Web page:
As people that recognise trans identities and practice trans inclusive feminism, it may be undesirable to be grouped as feminists with trans exclusive feminists. As such, trans inclusive feminists tend to dismiss trans exclusiveness as “not real feminism”. But, as unsavoury as this type of feminism may be, I think it is irresponsible to try and remove its feminist label. It brings to mind times where we discuss, for example, domestic violence, and people are tempted to say something along the lines of “real men don’t hit women”. Intentions are good, but, upon further inspection, it’s actually a pretty damaging comment. Some men do hit women, they are not imaginary. And, no, they are not (always) boys. They are real men, and they hit women. It intends to remove men who hit women from the category of (admired?) men, but it actually somehow removes the blame from men altogether. It allows for people to separate themselves from this category rather than confronting the problem within that category. It passes on the problem. Stating that trans-exclusive feminism is not a type of feminism is merely attempting to pass on the problem. It is dishonest. Trans-exclusive feminism is a string of feminism, and it should be rightly criticised as such. We should face it head on.

Where black women and other women of colour felt excluded from first and second-wave mainstream feminism, they did not dismiss it as “not feminism”. They distinguished it as “white feminism”, and pursued feminist branches of their own: black feminism, intersectional feminism, womanism, etc. White feminism exists, and it is harmful. For example, some suffragettes argued for the vote (for white women) by claiming that black men getting the vote before white women purported black people as equals. It was racist, and it was white feminism. Note that white feminism does not refer to any and all feminism by white people. It refers to feminism that centres itself around mostly white, middle-class, able-bodied, college-educated perspectives: perspectives of privilege. Thus, you can be white and a feminist and not be a “white feminist”. However, it is of utmost importance that we recognise and criticise, as white women, white feminism and its failures. We must recognise the past and present failures of feminism, where it has failed and who it has failed. We must learn from the types of feminism that have let people down. We must accept that not all feminism is, or has been, savoury.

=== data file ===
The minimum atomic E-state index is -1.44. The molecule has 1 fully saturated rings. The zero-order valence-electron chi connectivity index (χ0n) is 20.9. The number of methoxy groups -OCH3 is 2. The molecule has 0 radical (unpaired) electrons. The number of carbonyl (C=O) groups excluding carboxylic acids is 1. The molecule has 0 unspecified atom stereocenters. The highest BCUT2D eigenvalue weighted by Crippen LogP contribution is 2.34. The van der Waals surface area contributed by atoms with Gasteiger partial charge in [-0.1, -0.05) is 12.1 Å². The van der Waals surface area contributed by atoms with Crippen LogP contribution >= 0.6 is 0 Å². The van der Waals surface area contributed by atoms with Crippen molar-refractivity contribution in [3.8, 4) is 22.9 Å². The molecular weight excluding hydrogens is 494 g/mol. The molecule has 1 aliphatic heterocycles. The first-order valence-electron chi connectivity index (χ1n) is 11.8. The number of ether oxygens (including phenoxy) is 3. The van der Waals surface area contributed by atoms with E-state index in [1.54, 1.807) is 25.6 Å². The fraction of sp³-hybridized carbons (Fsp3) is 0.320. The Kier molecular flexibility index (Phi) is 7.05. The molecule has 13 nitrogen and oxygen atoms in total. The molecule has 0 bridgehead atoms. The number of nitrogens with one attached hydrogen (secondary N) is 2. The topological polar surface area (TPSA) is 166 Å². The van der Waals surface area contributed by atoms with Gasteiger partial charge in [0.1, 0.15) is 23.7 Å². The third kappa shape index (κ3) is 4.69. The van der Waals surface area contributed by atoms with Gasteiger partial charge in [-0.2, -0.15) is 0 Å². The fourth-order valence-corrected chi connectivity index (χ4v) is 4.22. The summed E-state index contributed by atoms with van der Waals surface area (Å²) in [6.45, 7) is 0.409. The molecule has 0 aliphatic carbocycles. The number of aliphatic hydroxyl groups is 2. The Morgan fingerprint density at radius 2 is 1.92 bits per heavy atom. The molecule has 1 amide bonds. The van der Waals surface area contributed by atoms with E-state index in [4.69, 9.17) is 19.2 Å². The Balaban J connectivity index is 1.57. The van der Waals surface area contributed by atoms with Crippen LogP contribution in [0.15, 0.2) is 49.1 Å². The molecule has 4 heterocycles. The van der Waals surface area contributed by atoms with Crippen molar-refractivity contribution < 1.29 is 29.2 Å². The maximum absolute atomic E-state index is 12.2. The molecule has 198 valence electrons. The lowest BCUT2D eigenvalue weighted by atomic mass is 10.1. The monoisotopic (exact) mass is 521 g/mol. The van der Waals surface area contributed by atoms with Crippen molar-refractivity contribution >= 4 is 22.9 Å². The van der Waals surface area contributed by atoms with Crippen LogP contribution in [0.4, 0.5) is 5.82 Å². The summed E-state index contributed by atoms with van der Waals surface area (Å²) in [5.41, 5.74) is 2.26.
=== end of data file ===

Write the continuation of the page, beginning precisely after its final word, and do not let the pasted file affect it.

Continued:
Feminists are not a monolith, and feminism is not perfect. It never has been, and, unfortunately, it probably never will be. What social movement can claim that it is? Rather than pretending that those problems are separate from feminism, acknowledge that they are a part of it and, importantly, a part of it that you do not condone. Trans-exclusive feminism does exist, and it harms trans people. White feminism does exist, and it harms many people, particularly women of colour. Pretending certain types of feminism do not exist does not mean that the problems caused by them cease to exist. Harmful strings of feminism are recognised as feminism from the outside looking in, and it does little good to pretend that they are not. Feminists are confused when they try to manipulate feminism into an idealistic, one size fits all movement because they are lying to themselves. We must be honest, and recognise feminism for the good, the bad, and the ugly. Accept unsavoury feminism as feminism first, and go from there. It is the only way to face our problems and move forward with clarity.